Date: Friday 20 May 2005
Subj: Lebanon: Elections will entrench Christian marginalisation.
To: World Evangelical Alliance Religious Liberty News & Analysis
From: WEA RLC Principal Researcher and Writer, Elizabeth Kendal.
Lebanon's Christians have been marginalised by a programme of Islamisation. This has included the pro-Syrian regime's Naturalisation Decree of 1994 that naturalised hundreds of thousands of Syrians and Palestinians while disenfranchising the predominantly Christian diaspora.
Now, at the insistence of the UN, the USA and France, Lebanon will go ahead with parliamentary elections commencing 29 May, despite Lebanon's Christians being further marginalised by the unjust, discriminatory election law enacted by the pro-Syrian regime in 2000.
This experiment in Christian-Muslim co-existence is yielding tragic results for Lebanon's once prosperous Christians, and will continue to do so while these injustices remain.
CHRISTIANS MARGINALISED BY ISLAMISATION
After the collapse of the Ottoman Empire, Arab Muslims sought an Arab super-state where Jews and Christians would remain a repressed minority under Muslim domination in Islamic territory.
While Israel was created as a Jewish state, Lebanon was created not as a Christian state, but as a secular Arab state to showcase to Christian-Muslim co-existence.
The creation of Lebanon, independent and separate from Syria and Palestine, with a prosperous, pre-eminent Christian majority and religious freedom, was a painful blow for many Arab Muslims, and something they could not tolerate.
Arab Muslims who become apoplectic at the very thought of a Jewish state existing in what they regard as the dar-al-Islam (land of Islam) are equally opposed to the presence of a secular state, especially one dominated by Christians, and offering full religious freedom.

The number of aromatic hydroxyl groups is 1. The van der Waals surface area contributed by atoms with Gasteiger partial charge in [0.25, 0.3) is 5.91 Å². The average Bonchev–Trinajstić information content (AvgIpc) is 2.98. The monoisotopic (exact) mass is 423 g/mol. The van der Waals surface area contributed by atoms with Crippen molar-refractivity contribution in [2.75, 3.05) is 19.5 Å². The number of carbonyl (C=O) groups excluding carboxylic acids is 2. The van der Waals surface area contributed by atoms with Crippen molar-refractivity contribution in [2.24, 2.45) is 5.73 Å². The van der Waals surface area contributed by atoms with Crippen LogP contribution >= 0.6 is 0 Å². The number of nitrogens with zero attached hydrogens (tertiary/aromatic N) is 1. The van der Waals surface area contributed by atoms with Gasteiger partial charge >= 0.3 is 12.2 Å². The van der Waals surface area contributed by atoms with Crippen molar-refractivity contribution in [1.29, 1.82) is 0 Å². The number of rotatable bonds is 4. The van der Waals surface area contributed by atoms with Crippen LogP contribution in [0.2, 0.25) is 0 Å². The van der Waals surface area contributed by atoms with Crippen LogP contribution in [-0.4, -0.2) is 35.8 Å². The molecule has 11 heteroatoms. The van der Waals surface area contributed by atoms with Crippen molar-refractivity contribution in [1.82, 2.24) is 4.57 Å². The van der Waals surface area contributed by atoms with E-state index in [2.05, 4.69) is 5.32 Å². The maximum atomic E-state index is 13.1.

The program of Islamisation that ensued has been advanced by Muslims both inside and outside Lebanon. As Muslims have poured in, tensions have escalated and Christians have poured out. Christians are now a minority, around 30%-40%. Furthermore, the Naturalisation Decree introduced by the pro-Syrian regime in 1994 granted citizenship to some 400,000 mostly Syrians and Palestinians (80% of them Muslims) whilst denying the Lebanese diaspora (who are mostly Christian) their citizenship right. This illegal decree, which increased Lebanon's population by around 10% almost overnight, was opposed by Lebanese of all faiths as not being in the national interest.
CHRISTIANS MARGINALISED BY ELECTORAL LAW
Lebanese will soon head to the polls. Voting will take place over four consecutive Sundays from 29 May to 19 June, and will be done in accordance with the electoral law enacted in 2000 by the pro-Syrian regime to ensure the election of pro-Syrian candidates. Lebanese Christians have opposed the pro-Syrian electoral law since its inception, as it entrenches the marginalisation of Christians through a gerrymander whereby Christian constituencies were divided up and redistributed amongst large Muslim constituencies, severely diluting the Christian voice.
In accordance with the 1989 Taif Accord, Lebanon's 128-member legislature is split equally between Christians and Muslims. However, the 2000 electoral law ensures that Muslims elect about 49 of the 64 Christian seats.
Lebanese Christian leaders fear that if elections are held using the unjust, discriminatory 2000 electoral law, it will be a decisive blow to Christian-Muslim co-existence. Lebanon's Maronite Cardinal Nasrallah Sfeir has rejected the 2000 electoral law as unfair and requested that it be revised before the parliamentary elections. According to Lebanon's 'Daily Star', it would be possible to delay the parliamentary elections. "Former Speaker Hussein Husseini told The Daily Star: 'Any MP could propose a draft law that demands the extension of the Parliament's term.'" (Link 1)